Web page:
[Dream Gate] [Poet Glas]

Three Tales

Genesis Six

We gave them what we could: tools and lore
(Penemue's gift would bring the strangest curse).
We stayed a while, and then we asked for more
Not knowing that His ire would turn to worse.
Oh, it was sweet! The mortal fleshly love
Was wine to us, so far from Heaven's gates.
But then the One, so often seen as Dove,
Grew wroth with us, our petty loves and hates.
Where Istanbul would one day watch the strait
Of Sea called Black, we saw the waters red
With dust and blood, as rain beat on our fate
And backs, and drowned the cities we had fled.
Our Sons and Daughters perished in the Flood:
Our gaol was else, trapped in eternal mud.

Volupsa Mead - Yggsdrasil and Falling

We wheeled the wain and statue through the night
As in the frozen sky the Great Wain wheeled;
And some of us would worship from our fright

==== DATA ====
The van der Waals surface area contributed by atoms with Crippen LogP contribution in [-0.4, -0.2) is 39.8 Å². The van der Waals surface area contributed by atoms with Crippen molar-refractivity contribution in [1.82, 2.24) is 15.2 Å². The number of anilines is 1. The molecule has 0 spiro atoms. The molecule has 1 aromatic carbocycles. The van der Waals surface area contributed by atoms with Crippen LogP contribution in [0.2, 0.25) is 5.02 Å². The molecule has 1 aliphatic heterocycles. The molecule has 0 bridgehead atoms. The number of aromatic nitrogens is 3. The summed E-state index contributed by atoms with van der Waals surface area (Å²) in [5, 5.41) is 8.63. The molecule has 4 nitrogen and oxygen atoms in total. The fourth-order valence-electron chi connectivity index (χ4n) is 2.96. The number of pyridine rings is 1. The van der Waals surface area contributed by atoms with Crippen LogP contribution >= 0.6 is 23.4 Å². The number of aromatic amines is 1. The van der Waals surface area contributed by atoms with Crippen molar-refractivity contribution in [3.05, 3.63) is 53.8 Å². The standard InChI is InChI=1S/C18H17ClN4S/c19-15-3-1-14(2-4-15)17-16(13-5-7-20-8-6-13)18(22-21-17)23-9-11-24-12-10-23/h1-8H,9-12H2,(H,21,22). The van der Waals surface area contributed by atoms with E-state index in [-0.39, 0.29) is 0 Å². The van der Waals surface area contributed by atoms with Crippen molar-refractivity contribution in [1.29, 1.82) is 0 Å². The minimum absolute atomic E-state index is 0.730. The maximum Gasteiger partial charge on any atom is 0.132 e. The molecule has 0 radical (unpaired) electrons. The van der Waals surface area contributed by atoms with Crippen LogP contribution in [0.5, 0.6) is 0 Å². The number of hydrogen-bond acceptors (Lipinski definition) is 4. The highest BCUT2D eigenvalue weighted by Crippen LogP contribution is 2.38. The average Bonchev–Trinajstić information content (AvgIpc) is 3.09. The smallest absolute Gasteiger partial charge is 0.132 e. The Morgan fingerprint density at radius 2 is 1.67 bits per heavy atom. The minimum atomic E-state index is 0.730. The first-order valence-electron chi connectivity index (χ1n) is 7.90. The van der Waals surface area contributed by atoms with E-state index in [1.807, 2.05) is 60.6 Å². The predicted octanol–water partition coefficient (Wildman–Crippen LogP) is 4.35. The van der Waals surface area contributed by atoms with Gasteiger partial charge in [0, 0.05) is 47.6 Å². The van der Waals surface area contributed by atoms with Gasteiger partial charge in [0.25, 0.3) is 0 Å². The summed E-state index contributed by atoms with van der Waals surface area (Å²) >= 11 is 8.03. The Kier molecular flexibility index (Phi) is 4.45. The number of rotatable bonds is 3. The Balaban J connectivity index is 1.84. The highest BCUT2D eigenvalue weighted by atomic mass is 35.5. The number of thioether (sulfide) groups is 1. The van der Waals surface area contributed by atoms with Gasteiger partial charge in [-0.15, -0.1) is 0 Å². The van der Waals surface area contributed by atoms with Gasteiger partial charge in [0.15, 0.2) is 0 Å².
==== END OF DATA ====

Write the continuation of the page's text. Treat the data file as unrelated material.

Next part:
Of Vanir's Curse, before which they would yield.
Many more did love our wooden beard
Or him for whom the idol stood in place.
But Freyr's lust did not bring me my wyrd
Nor draw me to the night-time wagon's pace:
The elf-god's folk were safer than my own
Of farmer's Donnar, oaken Tiwaz' Sky.
But crossing Bifrost came my flesh and bone,
My hangèd brother, with wisdom in his Eye.
He will become the god of kings and skald...
My crooked fate: to see his kingship stalled.

Balor's Eye, Breas' Beauty

How bright they are! The Folk of Danu come
And frolic with fomori from seas blue
And outward isles; and of that union some
Are Breas-bright, and handy as good Lugh.
But watching with the pigs we toast and drink
To what their fate will be with Balor's band.
Betrayed by Breas' beauty, one would think
That beauty would no longer be their brand.
But they are wed to lust of stately gait
And lovely face, a brow both free and bright
With all limbs in their rightly place, and straight;
While Firbolg like us skulk through bogs and night.
The Battle of Moy Tura was our loss...
But soon this Folk will learn of Beauty's cost.

copyright 4 September 2001, Atmore, Alabama (Creek Family Restaurant, Poarch Creek Indians)
by Earle B. 'Glas' Durboraw

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